When you’re just starting out, and you’ve got nothing to work with, you need a whole lot of help. You need money. You need hands on deck. You need intros, clients, advice and just about everything else.
So how do you get help?
Well, the simple answer is you ask. Everyone. All the time. Like a rash.
There’s no ‘eureka!’ here. It’s just about being a badass who’s prepared to look like a fool or be ignored over and over again, for the greater good.
But there’s good news… People want to help. A lot more than you think. Social psychologist Heidi Grant, author of Reinforcements: How to get people to help you, says “People wildly underestimate the odds that others will help us”.
Tip: Ask for ‘a favour’ or ‘help’, and only after they’ve said yes, tell them what you want them to do.
Many studies have shown that asking for help – using that word, or similar words – first, and only then circling back to say what you need them to do, is more effective than asking for the thing itself right off the bat.
Biologists further back this. It is common knowledge among neuroscientists that blood Dopamine levels (the hormone most-responsible for feelings of happiness, drive and satisfaction) increase dramatically when we do selfless things.
In other words, humans have a neurochemical bias to be amenable to helping each other! We’re wired to help each other, so if you’re bold enough to ask, you’re working with biology, not against it.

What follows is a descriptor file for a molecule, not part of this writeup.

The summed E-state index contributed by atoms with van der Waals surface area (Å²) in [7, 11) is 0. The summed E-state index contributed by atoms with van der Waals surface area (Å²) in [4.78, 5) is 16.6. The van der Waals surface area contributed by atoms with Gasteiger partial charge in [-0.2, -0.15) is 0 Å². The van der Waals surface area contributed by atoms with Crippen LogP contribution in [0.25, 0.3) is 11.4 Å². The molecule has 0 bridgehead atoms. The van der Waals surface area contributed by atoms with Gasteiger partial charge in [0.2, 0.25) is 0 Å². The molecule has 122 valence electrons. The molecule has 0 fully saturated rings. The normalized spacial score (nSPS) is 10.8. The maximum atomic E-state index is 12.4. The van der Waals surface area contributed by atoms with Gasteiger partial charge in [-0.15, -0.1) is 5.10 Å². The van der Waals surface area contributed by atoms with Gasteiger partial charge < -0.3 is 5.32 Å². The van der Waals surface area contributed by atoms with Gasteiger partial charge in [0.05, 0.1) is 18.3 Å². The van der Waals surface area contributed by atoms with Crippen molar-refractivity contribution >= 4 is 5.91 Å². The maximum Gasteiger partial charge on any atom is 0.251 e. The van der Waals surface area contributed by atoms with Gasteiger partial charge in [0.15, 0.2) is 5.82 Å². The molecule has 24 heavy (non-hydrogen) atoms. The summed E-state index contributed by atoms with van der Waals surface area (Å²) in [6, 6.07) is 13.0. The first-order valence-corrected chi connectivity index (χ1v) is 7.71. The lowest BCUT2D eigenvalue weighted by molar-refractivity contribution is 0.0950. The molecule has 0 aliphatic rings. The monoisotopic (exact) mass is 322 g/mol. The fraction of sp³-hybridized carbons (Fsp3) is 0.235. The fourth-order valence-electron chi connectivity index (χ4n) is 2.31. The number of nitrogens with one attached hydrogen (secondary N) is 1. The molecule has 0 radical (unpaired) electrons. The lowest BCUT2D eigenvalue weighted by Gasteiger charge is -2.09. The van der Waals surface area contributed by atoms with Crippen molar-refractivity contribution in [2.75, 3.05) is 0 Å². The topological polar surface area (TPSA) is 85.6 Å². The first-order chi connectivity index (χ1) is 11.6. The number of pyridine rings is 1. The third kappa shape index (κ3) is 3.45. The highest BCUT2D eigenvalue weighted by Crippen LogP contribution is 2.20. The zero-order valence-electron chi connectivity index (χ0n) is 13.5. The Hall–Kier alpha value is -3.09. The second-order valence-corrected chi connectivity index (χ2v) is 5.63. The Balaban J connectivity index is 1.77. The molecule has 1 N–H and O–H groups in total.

Tip: Be specific with what you want.
People want to help, but they don’t want to be used or manipulated. “Let’s connect” or “I’d love to chat” are terrible things to ask for. Because they know you don’t just want to ‘chat’, that you have a real agenda but are trying to sneak your way in.
And other tip: Make it personal.
People want to feel like they’re special. Asking 100 people for the same thing isn’t going to get you anywhere, because they’re just a number to you, they aren’t being singled out as someone who who really want help from. So make your requests personal, like you really want this specific person’s help.
There are platforms out there to help you get help. Like Kintro, and marketplace for advice where you can get intros to people who can help you, from your existing network. You can also just resort to good old fashioned email, and bear the tips above in mind.
So there it is – an uninspiring but implicitly accurate explanation of how you can be more successful in getting people to help you.